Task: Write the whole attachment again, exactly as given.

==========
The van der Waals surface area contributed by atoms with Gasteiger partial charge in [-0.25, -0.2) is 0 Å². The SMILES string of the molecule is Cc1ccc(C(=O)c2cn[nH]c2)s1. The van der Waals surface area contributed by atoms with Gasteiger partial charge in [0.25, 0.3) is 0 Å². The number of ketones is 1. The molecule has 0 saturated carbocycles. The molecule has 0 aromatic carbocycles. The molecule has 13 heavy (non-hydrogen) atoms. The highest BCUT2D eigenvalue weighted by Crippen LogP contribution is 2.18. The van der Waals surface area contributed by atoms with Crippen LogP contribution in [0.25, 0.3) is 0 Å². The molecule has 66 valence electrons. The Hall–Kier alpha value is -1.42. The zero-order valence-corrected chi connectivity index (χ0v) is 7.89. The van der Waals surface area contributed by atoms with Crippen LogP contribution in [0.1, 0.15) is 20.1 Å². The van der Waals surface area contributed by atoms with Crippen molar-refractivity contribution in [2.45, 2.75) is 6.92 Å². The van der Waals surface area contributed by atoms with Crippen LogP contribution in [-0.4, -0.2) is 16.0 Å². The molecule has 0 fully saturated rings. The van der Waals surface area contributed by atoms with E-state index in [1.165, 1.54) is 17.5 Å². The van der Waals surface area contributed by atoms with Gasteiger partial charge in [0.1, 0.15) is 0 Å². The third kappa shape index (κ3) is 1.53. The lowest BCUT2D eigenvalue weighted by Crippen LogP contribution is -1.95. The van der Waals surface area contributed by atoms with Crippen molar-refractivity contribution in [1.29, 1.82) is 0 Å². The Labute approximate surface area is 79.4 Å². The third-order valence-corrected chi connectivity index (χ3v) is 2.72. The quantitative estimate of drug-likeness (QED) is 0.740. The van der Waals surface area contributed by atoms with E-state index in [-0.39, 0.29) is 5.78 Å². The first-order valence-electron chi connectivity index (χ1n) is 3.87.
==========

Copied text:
The van der Waals surface area contributed by atoms with Gasteiger partial charge in [-0.25, -0.2) is 0 Å². The SMILES string of the molecule is Cc1ccc(C(=O)c2cn[nH]c2)s1. The van der Waals surface area contributed by atoms with Gasteiger partial charge in [0.25, 0.3) is 0 Å². The number of ketones is 1. The molecule has 0 saturated carbocycles. The molecule has 0 aromatic carbocycles. The molecule has 13 heavy (non-hydrogen) atoms. The highest BCUT2D eigenvalue weighted by Crippen LogP contribution is 2.18. The van der Waals surface area contributed by atoms with Crippen LogP contribution in [0.25, 0.3) is 0 Å². The molecule has 66 valence electrons. The Hall–Kier alpha value is -1.42. The zero-order valence-corrected chi connectivity index (χ0v) is 7.89. The van der Waals surface area contributed by atoms with Crippen LogP contribution in [0.1, 0.15) is 20.1 Å². The van der Waals surface area contributed by atoms with Crippen molar-refractivity contribution in [2.45, 2.75) is 6.92 Å². The van der Waals surface area contributed by atoms with Crippen LogP contribution in [-0.4, -0.2) is 16.0 Å². The molecule has 0 fully saturated rings. The van der Waals surface area contributed by atoms with E-state index in [1.165, 1.54) is 17.5 Å². The van der Waals surface area contributed by atoms with Gasteiger partial charge in [0.1, 0.15) is 0 Å². The third kappa shape index (κ3) is 1.53. The lowest BCUT2D eigenvalue weighted by Crippen LogP contribution is -1.95. The van der Waals surface area contributed by atoms with Crippen molar-refractivity contribution in [1.29, 1.82) is 0 Å². The Labute approximate surface area is 79.4 Å². The third-order valence-corrected chi connectivity index (χ3v) is 2.72. The quantitative estimate of drug-likeness (QED) is 0.740. The van der Waals surface area contributed by atoms with E-state index in [-0.39, 0.29) is 5.78 Å². The first-order valence-electron chi connectivity index (χ1n) is 3.87.